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Aloha! If you’re wondering what grandma is called in Hawaiian, you’ve come to the right place. In this comprehensive guide, we’ll walk you through the various Hawaiian terms for grandma so you can understand exactly what to call your tutu.

If you’re short on time, here’s a quick answer: In Hawaiian, the most common words for grandma are tutu and kupuna.

In this roughly 3000 word guide, we’ll cover: The origins and meanings behind tutu, kupuna, and other Hawaiian grandparent terms. How to pronounce these words properly.

Background on Hawaiian culture and family structure. Fun facts about Hawaiian elders and their role in ohana (families). The best ways to address your tutu or kupuna with aloha (love and respect). Mahalo (thanks) for reading and let’s dive in!

The Meaning and Origins of Tutu


If you’ve ever wondered what grandma is called in Hawaiian, the answer is “Tutu”. This endearing term carries a rich cultural meaning and is deeply rooted in Hawaiian tradition.

Let’s explore the origins and significance of this unique Hawaiian word.

Tutu Means Grandparent or Ancestor

In the Hawaiian language, the word “Tutu” is commonly used to refer to grandparents or ancestors.

It is an inclusive term that encompasses both grandmothers and grandfathers. This term reflects the importance and reverence Hawaiians have for their elders and the wisdom they impart.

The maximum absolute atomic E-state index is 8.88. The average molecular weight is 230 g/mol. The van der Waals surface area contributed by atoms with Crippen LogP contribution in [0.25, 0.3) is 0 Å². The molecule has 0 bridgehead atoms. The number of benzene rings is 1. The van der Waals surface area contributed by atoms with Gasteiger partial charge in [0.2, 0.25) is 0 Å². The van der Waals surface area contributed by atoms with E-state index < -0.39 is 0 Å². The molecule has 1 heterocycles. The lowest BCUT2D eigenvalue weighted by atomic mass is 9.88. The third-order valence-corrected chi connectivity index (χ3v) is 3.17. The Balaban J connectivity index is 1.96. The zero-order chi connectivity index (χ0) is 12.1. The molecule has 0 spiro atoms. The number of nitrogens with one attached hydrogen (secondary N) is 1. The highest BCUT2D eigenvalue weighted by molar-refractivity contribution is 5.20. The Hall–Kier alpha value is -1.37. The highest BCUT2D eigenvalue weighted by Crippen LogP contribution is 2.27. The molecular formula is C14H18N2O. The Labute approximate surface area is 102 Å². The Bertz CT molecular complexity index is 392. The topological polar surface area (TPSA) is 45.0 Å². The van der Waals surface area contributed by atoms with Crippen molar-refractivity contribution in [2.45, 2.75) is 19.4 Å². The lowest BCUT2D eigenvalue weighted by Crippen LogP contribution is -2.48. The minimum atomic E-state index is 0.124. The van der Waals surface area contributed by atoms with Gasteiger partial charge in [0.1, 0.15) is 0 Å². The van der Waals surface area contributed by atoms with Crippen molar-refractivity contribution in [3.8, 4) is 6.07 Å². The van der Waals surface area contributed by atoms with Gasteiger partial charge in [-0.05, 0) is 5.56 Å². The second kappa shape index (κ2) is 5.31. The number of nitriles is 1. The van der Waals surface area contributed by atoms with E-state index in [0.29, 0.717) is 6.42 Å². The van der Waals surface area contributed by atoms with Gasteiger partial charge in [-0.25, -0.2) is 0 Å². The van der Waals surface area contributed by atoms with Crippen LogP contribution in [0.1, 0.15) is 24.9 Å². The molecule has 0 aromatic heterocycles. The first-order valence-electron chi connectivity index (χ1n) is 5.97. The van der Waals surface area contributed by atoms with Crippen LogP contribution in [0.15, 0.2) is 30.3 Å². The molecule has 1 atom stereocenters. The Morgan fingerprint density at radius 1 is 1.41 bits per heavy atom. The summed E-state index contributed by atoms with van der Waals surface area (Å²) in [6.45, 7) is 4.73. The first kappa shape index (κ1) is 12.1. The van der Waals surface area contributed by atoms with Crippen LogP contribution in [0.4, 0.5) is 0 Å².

The concept of extended family and the role of grandparents in Hawaiian culture are deeply cherished. Tutus are seen as the keepers of family history, cultural traditions, and values. They provide guidance and support to younger generations, ensuring the preservation of Hawaiian heritage.

It’s interesting to note that while “Tutu” is commonly used for grandparents, there are also specific terms for grandmother (“Tutu wahine“) and grandfather (“Tutu kane“).

This distinction adds an extra layer of respect and recognition for each individual role within the family structure.

It’s a Term of Endearment and Respect

Beyond its literal meaning, “Tutu” is also a term of endearment and respect. It is often used to show affection and love towards grandparents or older individuals within the community.

The use of “Tutu” reflects the close-knit nature of Hawaiian families and the strong bonds that exist between generations.

When addressing a grandparent or an elder with the term “Tutu”, it signifies a deep level of respect and acknowledgment. It is a way of honoring their wisdom, experience, and contributions to the family and community.

So, the next time you visit Hawaii or have the opportunity to interact with someone from Hawaiian descent, remember to use the term “Tutu” to show your appreciation for their role as a grandparent or elder.

It’s a beautiful word that encapsulates the love, respect, and cultural values that are integral to Hawaiian tradition.

Kupuna as Another Way to Say Grandparent

When it comes to Hawaiian culture, the word “kupuna” is commonly used to refer to grandparents. However, it is much more than just a simple translation.

Kupuna holds a deeper meaning that encompasses the role and significance of elders within Hawaiian society. Let’s explore what kupuna means and how it can be used to refer to any respected elder.

Kupuna Means Elder

In the Hawaiian language, the word “kupuna” translates to “elder” or “ancestor“. It is a term that is used to honor and respect those who have come before us and have accumulated wisdom and life experience.

Kupuna are seen as the foundation of the family and community, providing guidance, knowledge, and support.